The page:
Debra Pickett is president of Page 2 Communications (www.page2comm.com). A former newspaper columnist and television commentator, Pickett offers consulting and training services to law firms and lawyers who deal with the media. She writes here each week on topics related to law and media. To learn more, reach her at firstname.lastname@example.org.
Twitter gets a bad rap, partly because it’s hard for a lot of people to believe that doing something called “tweeting” could actually be important in any real way.
But Twitter, in addition to being the best way to keep up with your friends’ gripes about slow-moving lines at Starbucks, happens to be a fantastic way to connect with journalists. For attorneys who are handling high-profile matters or for anyone who is building a reputation as a subject matter expert, Twitter is a great tool for getting out your information to the folks who’ll be most interested in it. I recommend it, along with LinkedIn, as a gateway to social media marketing for lawyers building their practices.
That recommendation, though, comes with an important caveat: Tweets are public statements, not just messages to certain recipients (“followers”).
There are two big unanswered questions about Twitter and its value (and risks) for attorneys.
First, legally, the issue of who owns your tweets and who can see them, for how long, is not totally settled. (SocialMediaToday has an analysis of a relevant case here.)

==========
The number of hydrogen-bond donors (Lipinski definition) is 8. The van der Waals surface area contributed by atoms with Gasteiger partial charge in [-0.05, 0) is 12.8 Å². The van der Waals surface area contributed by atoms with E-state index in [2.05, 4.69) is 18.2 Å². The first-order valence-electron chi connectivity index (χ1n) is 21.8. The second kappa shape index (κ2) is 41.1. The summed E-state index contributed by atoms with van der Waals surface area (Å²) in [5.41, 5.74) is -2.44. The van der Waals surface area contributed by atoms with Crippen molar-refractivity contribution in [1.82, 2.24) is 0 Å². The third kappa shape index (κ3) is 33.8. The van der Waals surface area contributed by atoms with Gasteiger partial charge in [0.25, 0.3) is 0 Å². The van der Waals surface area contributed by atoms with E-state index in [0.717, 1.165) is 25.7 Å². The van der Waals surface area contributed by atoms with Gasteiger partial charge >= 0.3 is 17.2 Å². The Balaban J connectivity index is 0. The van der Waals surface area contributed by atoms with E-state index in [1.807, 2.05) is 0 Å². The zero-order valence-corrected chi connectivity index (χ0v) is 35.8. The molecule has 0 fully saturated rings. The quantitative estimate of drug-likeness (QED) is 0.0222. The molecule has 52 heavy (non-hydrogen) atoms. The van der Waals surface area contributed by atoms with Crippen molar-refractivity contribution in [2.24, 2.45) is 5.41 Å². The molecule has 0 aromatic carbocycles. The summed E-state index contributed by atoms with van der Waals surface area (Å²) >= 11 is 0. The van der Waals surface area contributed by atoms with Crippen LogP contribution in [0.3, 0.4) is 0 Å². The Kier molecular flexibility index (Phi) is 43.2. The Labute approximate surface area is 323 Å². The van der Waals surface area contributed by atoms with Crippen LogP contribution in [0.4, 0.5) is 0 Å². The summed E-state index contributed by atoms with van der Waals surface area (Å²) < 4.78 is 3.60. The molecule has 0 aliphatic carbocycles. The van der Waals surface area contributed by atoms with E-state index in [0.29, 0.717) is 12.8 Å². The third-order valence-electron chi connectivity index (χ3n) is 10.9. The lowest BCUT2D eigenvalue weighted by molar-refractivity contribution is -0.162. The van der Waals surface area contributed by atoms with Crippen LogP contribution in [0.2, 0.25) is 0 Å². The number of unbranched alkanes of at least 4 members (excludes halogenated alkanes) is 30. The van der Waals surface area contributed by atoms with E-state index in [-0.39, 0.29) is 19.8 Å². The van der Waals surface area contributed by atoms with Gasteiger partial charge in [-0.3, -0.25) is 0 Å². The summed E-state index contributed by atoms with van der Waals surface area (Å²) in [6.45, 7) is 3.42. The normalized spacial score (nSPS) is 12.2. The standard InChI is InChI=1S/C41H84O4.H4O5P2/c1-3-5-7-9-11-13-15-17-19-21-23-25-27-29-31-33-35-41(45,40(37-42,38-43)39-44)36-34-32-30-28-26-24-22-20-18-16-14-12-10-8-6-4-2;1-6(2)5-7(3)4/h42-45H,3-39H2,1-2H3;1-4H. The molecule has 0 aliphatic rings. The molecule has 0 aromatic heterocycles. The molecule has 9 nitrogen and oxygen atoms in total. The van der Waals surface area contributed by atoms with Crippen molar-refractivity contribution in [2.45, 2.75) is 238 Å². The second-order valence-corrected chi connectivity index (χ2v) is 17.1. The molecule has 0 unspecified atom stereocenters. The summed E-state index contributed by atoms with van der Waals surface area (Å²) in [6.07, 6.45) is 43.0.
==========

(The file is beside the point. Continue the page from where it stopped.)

Second, ethical standards for attorneys’ use of social media are also still similarly very much in flux. It is certainly conceivable that a tweet promoting your work could be construed as a solicitation for business and could, therefore violate Rule 7.3’s prohibition of direct contact with prospective clients, even if those prospective clients elected to follow you on Twitter.
With these (and other) questions still lingering, avoiding social media entirely might seem like the prudent course. But it’s not 2009 out there anymore, folks. And even if these big questions don’t exactly have settled answers, they can be dealt with. The two big questions yield two important guidelines:
1.) It’s prudent to assume that tweets are absolutely public and absolutely permanent, even though they don’t feel that way.
2.) If you’re wondering about how to square tweets with the Rules of Professional Conduct, a decent rule of thumb is to think of each tweet as an email message being sent to all your followers and, potentially, on to the public at large.
With these in mind, there’s no reason at all to avoid taking the social media plunge. Or, at the very least, dip a toe in the social media water: get a Twitter account going and start following @BitterLawyer, @taxgirl and @kevinokeefe for lively and engaging examples of how this stuff is done.